Migration of Cytotoxic T Lymphocytes in 3D Collagen Matrices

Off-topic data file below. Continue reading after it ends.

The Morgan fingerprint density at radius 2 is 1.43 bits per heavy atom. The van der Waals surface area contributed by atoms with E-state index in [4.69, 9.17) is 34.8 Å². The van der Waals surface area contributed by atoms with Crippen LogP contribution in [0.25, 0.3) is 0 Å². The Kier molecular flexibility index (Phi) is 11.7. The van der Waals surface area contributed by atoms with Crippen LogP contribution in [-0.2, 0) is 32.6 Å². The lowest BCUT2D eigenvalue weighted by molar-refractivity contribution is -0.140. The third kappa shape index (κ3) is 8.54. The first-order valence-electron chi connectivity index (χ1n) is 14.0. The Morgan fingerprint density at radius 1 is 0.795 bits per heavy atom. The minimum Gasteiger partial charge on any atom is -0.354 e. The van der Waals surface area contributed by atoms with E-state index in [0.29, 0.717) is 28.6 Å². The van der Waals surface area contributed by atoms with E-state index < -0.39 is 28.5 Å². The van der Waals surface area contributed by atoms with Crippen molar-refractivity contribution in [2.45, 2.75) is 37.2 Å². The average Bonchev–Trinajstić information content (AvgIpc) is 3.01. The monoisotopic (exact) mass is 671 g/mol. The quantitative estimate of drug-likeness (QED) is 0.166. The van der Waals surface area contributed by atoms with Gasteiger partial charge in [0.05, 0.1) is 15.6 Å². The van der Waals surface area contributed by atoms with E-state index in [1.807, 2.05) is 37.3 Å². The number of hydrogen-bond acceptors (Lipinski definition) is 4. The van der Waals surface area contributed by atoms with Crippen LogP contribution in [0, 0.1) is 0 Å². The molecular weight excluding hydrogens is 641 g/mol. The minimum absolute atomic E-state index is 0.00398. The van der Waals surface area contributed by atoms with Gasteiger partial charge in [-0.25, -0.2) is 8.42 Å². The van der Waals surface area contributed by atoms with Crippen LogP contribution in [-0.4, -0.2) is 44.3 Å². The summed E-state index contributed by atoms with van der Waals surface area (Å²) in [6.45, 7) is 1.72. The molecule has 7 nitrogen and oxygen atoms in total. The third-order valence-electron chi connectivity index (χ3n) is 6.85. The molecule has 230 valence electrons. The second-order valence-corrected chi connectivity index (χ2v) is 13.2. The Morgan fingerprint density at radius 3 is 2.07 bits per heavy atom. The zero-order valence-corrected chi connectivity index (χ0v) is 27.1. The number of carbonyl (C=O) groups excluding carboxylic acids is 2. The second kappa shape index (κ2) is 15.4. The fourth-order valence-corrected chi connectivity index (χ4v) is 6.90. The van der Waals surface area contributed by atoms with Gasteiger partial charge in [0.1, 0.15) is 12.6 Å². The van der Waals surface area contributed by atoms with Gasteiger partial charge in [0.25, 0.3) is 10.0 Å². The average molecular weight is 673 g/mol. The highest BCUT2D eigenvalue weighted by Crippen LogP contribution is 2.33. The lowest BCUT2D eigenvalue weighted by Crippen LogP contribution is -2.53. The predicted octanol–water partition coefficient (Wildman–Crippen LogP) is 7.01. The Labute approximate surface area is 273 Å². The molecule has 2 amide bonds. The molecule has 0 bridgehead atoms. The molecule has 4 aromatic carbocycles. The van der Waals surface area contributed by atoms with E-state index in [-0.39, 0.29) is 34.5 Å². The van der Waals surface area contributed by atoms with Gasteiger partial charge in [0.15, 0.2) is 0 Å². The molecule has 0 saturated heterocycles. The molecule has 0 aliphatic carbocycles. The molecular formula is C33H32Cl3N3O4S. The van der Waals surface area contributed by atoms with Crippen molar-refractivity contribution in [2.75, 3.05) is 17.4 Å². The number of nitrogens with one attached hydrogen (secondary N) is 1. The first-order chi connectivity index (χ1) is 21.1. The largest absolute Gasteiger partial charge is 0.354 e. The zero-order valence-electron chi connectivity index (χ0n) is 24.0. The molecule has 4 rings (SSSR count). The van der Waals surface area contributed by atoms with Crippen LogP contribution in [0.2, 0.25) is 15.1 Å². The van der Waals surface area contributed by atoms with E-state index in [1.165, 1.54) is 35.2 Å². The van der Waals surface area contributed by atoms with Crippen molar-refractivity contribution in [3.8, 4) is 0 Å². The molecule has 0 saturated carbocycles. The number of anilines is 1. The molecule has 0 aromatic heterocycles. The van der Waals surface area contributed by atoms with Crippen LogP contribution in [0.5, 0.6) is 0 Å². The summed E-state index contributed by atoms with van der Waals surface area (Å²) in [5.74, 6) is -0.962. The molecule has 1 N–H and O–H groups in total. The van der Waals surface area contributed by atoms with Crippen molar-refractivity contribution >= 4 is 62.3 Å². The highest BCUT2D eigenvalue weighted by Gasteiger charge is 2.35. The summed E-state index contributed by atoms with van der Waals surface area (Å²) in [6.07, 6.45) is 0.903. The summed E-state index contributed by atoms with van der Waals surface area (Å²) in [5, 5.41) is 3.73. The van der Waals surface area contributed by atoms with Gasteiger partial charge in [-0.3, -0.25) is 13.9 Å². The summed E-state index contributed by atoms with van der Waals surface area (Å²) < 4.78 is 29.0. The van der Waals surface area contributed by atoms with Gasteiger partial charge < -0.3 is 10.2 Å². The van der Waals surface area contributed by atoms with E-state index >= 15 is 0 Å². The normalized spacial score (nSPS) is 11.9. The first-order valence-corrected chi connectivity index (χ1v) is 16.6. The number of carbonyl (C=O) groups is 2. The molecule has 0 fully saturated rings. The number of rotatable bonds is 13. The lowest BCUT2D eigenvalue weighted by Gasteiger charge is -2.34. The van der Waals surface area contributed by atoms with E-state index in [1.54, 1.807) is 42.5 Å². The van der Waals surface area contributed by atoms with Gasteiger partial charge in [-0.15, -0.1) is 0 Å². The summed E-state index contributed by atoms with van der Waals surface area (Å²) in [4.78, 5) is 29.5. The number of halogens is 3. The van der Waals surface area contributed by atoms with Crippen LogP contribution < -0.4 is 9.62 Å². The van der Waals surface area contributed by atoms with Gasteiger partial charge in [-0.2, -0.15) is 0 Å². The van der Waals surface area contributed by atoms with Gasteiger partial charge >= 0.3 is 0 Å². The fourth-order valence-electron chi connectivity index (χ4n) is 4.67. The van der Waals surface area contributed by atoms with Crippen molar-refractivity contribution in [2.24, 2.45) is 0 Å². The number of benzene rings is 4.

CD8+ cytotoxic T lymphocytes (CTL) and natural killer cells are the main cytotoxic killer cells of the human body to eliminate pathogen-infected or tumorigenic cells (also known as target cells). To find their targets, they have to navigate and migrate through complex biological microenvironments, a key component of which is the extracellular matrix (ECM). The mechanisms underlying killer cell?s navigation are not well understood. To mimic an ECM, we use a matrix formed by different collagen concentrations and analyze migration trajectories of primary human CTLs. Different migration patterns are observed and can be grouped into three motility types: slow, fast, and mixed. The dynamics are well described by a two-state persistent random walk model, which allows cells to switch between slow motion with low persistence and fast motion with high persistence. We hypothesize that the slow motility mode describes CTLs creating channels through the collagen matrix by deforming and tearing apart collagen fibers and that the fast motility mode describes CTLs moving within these channels. Experimental evidence supporting this scenario is presented by visualizing migrating T cells following each other on exactly the same track and showing cells moving quickly in channel-like cavities within the surrounding collagen matrix. Consequently, the efficiency of the stochastic search process of CTLs in the ECM should strongly be influenced by a dynamically changing channel network produced by the killer cells themselves.